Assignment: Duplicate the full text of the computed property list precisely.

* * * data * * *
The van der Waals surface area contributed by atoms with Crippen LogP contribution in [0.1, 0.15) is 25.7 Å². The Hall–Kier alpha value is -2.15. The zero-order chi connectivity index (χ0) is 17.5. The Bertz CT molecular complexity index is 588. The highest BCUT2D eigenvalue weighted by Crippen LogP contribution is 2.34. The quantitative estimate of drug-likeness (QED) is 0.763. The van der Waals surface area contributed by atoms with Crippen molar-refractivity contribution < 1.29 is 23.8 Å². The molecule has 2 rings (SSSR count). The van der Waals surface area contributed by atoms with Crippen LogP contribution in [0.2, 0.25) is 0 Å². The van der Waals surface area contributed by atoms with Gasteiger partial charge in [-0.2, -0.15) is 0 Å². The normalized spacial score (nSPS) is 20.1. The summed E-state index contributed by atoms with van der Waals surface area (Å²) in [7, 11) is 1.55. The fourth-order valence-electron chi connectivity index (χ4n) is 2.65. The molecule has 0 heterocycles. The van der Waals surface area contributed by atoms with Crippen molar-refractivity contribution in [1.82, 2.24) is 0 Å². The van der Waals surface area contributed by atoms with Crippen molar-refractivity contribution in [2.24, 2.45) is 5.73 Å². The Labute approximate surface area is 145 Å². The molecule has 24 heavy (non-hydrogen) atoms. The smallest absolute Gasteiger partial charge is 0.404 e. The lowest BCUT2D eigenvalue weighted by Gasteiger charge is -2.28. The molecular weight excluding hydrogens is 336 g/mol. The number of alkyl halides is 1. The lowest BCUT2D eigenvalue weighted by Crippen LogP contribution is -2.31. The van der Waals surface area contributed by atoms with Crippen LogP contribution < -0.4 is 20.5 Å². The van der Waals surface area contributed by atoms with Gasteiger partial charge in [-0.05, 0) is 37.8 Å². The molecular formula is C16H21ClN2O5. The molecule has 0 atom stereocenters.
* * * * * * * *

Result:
The van der Waals surface area contributed by atoms with Crippen LogP contribution in [0.1, 0.15) is 25.7 Å². The Hall–Kier alpha value is -2.15. The zero-order chi connectivity index (χ0) is 17.5. The Bertz CT molecular complexity index is 588. The highest BCUT2D eigenvalue weighted by Crippen LogP contribution is 2.34. The quantitative estimate of drug-likeness (QED) is 0.763. The van der Waals surface area contributed by atoms with Crippen molar-refractivity contribution < 1.29 is 23.8 Å². The molecule has 2 rings (SSSR count). The van der Waals surface area contributed by atoms with Crippen LogP contribution in [0.2, 0.25) is 0 Å². The van der Waals surface area contributed by atoms with Gasteiger partial charge in [-0.2, -0.15) is 0 Å². The normalized spacial score (nSPS) is 20.1. The summed E-state index contributed by atoms with van der Waals surface area (Å²) in [7, 11) is 1.55. The fourth-order valence-electron chi connectivity index (χ4n) is 2.65. The molecule has 0 heterocycles. The van der Waals surface area contributed by atoms with Crippen molar-refractivity contribution in [1.82, 2.24) is 0 Å². The van der Waals surface area contributed by atoms with Crippen molar-refractivity contribution in [2.24, 2.45) is 5.73 Å². The Labute approximate surface area is 145 Å². The molecule has 24 heavy (non-hydrogen) atoms. The smallest absolute Gasteiger partial charge is 0.404 e. The lowest BCUT2D eigenvalue weighted by Gasteiger charge is -2.28. The molecular weight excluding hydrogens is 336 g/mol. The number of alkyl halides is 1. The lowest BCUT2D eigenvalue weighted by Crippen LogP contribution is -2.31. The van der Waals surface area contributed by atoms with Crippen LogP contribution < -0.4 is 20.5 Å². The van der Waals surface area contributed by atoms with Gasteiger partial charge in [-0.05, 0) is 37.8 Å². The molecular formula is C16H21ClN2O5. The molecule has 0 atom stereocenters.